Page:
Trust me, I’m a translator

Before getting started with today’s blog post, I just wanted to quickly mention a recent post I was featured in. Over at the Balance Your Words blog, Sara has started a great new series entitled ‘What’s on your desk?’ that gives translators out there a little insight into their fellow professionals’ quirks and working habits and I was lucky enough to be the first translator featured. Be sure to check out the upcoming posts.

But now it’s time for today’s main course and I want to look at something that has a part to play in every single translation project out there – the issue of trust (I guess the title and the huge flashing image to the right give it away somewhat).

Traditionally, there is a widespread air of mistrust surrounding the translator – this wily, shadowy character who lies between cultures, hides behind their computer screen and turns one language into another in a terrifying act of textual alchemy… It’s not natural, surely!

And in some ways, this sense of unease is quite justified. We are taught to mistrust that which we do not fully understand and the fact that the translator possesses a means of doing something completely alien to the end client will instantly raise their guard. In either turning their beloved text into a strange foreign tongue or producing flowing prose from something that previously made no sense, the client is forced to trust that what they are receiving is the genuine article, so to speak.

This video from the hugely popular series Game of Thrones sums up the dilemma entirely: how do you know that the words you are receiving actually represent those that they should when you do not speak the source language..? In the video, the interpreter (Missandei) is put in the unenviable position of trying to mask her master’s obscene language in order to maintain diplomatic negotiations. Requiring a sharp mind able to produce a complete reinterpretation of the source words in an instant, the role sees her rendering phrases such as ‘because I like the curve of her ass’ as ‘because Master Kraznys is generous’ (1:05).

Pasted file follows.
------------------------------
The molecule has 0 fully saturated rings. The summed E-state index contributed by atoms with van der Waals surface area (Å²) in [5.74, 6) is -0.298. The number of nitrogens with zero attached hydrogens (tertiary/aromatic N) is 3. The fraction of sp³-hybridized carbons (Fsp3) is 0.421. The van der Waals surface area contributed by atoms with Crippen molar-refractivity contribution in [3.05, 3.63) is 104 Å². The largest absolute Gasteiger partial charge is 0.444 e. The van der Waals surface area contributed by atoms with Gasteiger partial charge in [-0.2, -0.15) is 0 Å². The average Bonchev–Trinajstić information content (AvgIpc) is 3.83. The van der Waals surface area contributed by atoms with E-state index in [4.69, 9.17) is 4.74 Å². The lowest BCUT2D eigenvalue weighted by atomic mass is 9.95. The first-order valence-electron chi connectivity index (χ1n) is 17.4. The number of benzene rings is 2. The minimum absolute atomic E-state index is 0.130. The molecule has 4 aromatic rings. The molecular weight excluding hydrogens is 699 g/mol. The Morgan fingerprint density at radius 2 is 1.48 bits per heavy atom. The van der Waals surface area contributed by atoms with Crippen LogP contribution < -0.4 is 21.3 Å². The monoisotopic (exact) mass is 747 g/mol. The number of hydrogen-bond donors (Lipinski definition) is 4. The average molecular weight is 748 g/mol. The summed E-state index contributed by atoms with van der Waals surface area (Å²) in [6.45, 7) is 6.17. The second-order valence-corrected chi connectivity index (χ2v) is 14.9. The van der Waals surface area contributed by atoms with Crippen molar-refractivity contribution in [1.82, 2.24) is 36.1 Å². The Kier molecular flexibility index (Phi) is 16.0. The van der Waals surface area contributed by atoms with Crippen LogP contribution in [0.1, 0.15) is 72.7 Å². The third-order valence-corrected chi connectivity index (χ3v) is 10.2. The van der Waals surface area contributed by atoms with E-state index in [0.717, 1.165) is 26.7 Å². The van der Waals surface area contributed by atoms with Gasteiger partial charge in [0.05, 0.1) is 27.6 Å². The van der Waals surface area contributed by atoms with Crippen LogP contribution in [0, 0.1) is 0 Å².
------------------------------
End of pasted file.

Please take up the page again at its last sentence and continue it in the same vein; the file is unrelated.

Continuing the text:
And this particular conception of trust is something that has been considered by leading translation scholar Anthony Pym. In his 2009 ‘On the ethics of translator’s interventions’ (an intriguing talk that is available in its entirety on Youtube and is well worth a watch!), Pym focuses on the issue of trust and trustworthiness – albeit in a different context to the one explored here – and suggests that as one party is always out of control they must always maintain trust in the intermediary.

Ultimately, that is why professional translators charge what they do: they understand the importance of your message and have spent countless hours learning how to transfer that message as fully as possible to a new culture and audience.

However, I choose to look at trust as a two-way relationship rather than just a single level of faith on the part of the client and this is something alluded to by another leading translation scholar in Andrew Chesterman. While considering the development of a professional code of conduct for translators (his ‘Proposal for a hieronymic oath’), Chesterman highlights trust as one of the key categories involved along with truth, loyalty and understanding.

In labelling his notion of trust as equal and something to be subscribed to by all parties involved, my conclusion coming from his ideas is that, just as the client must trust in the translator, the translator must also trust in the client. Issues such as timely payment, the resolution of problems outside of the translator’s control (source text errors, for instance) and setting reasonable deadlines that are subsequently respected are all examples of occasions when the translator must place their faith in an equally unknown client and this shifts the initial representation of trust that we explored above.